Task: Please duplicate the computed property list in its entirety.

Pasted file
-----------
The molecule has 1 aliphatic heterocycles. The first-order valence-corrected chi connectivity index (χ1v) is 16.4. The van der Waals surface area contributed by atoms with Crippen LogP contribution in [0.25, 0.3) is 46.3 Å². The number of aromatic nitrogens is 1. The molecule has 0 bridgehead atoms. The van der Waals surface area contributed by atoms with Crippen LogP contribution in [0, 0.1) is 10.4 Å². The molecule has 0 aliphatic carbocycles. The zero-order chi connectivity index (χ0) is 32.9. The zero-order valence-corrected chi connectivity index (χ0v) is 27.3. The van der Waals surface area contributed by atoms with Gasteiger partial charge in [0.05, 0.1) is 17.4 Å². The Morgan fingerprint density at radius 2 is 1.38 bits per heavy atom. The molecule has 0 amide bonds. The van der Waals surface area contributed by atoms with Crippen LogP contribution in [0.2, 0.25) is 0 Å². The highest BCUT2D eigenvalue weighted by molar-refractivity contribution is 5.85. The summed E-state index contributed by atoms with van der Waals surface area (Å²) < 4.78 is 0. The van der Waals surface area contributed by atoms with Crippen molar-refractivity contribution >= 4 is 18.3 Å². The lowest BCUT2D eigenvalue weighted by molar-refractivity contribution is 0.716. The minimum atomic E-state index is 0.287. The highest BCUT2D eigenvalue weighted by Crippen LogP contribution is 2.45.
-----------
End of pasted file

The molecule has 1 aliphatic heterocycles. The first-order valence-corrected chi connectivity index (χ1v) is 16.4. The van der Waals surface area contributed by atoms with Crippen LogP contribution in [0.25, 0.3) is 46.3 Å². The number of aromatic nitrogens is 1. The molecule has 0 bridgehead atoms. The van der Waals surface area contributed by atoms with Crippen LogP contribution in [0, 0.1) is 10.4 Å². The molecule has 0 aliphatic carbocycles. The zero-order chi connectivity index (χ0) is 32.9. The zero-order valence-corrected chi connectivity index (χ0v) is 27.3. The van der Waals surface area contributed by atoms with Gasteiger partial charge in [0.05, 0.1) is 17.4 Å². The Morgan fingerprint density at radius 2 is 1.38 bits per heavy atom. The molecule has 0 amide bonds. The van der Waals surface area contributed by atoms with Crippen LogP contribution in [0.2, 0.25) is 0 Å². The highest BCUT2D eigenvalue weighted by molar-refractivity contribution is 5.85. The summed E-state index contributed by atoms with van der Waals surface area (Å²) < 4.78 is 0. The van der Waals surface area contributed by atoms with Crippen molar-refractivity contribution >= 4 is 18.3 Å². The lowest BCUT2D eigenvalue weighted by molar-refractivity contribution is 0.716. The minimum atomic E-state index is 0.287. The highest BCUT2D eigenvalue weighted by Crippen LogP contribution is 2.45.